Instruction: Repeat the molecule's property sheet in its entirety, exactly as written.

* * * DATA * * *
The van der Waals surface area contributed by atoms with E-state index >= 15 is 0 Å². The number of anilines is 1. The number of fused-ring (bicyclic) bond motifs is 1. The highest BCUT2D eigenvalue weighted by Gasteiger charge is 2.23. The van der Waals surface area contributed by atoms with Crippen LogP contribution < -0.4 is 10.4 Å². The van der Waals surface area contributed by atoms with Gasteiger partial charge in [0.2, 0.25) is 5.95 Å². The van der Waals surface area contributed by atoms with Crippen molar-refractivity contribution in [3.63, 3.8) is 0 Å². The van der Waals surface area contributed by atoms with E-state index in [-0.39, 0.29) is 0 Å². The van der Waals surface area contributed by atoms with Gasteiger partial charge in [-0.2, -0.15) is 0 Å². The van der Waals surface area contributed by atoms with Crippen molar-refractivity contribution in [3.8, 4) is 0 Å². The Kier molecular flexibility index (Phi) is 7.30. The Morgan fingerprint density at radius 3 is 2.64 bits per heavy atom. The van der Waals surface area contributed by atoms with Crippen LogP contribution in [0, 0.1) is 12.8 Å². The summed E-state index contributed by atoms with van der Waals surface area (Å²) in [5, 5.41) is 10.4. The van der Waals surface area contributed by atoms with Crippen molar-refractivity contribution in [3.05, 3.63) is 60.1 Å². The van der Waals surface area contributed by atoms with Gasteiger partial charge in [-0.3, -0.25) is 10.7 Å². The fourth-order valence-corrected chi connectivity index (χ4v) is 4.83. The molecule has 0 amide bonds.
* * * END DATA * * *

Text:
The van der Waals surface area contributed by atoms with E-state index >= 15 is 0 Å². The number of anilines is 1. The number of fused-ring (bicyclic) bond motifs is 1. The highest BCUT2D eigenvalue weighted by Gasteiger charge is 2.23. The van der Waals surface area contributed by atoms with Crippen LogP contribution < -0.4 is 10.4 Å². The van der Waals surface area contributed by atoms with Gasteiger partial charge in [0.2, 0.25) is 5.95 Å². The van der Waals surface area contributed by atoms with Crippen molar-refractivity contribution in [3.63, 3.8) is 0 Å². The van der Waals surface area contributed by atoms with E-state index in [-0.39, 0.29) is 0 Å². The van der Waals surface area contributed by atoms with Gasteiger partial charge in [-0.2, -0.15) is 0 Å². The van der Waals surface area contributed by atoms with Crippen molar-refractivity contribution in [3.8, 4) is 0 Å². The Kier molecular flexibility index (Phi) is 7.30. The Morgan fingerprint density at radius 3 is 2.64 bits per heavy atom. The van der Waals surface area contributed by atoms with Crippen LogP contribution in [0, 0.1) is 12.8 Å². The summed E-state index contributed by atoms with van der Waals surface area (Å²) in [5, 5.41) is 10.4. The van der Waals surface area contributed by atoms with Crippen molar-refractivity contribution in [3.05, 3.63) is 60.1 Å². The van der Waals surface area contributed by atoms with Gasteiger partial charge in [-0.3, -0.25) is 10.7 Å². The fourth-order valence-corrected chi connectivity index (χ4v) is 4.83. The molecule has 0 amide bonds.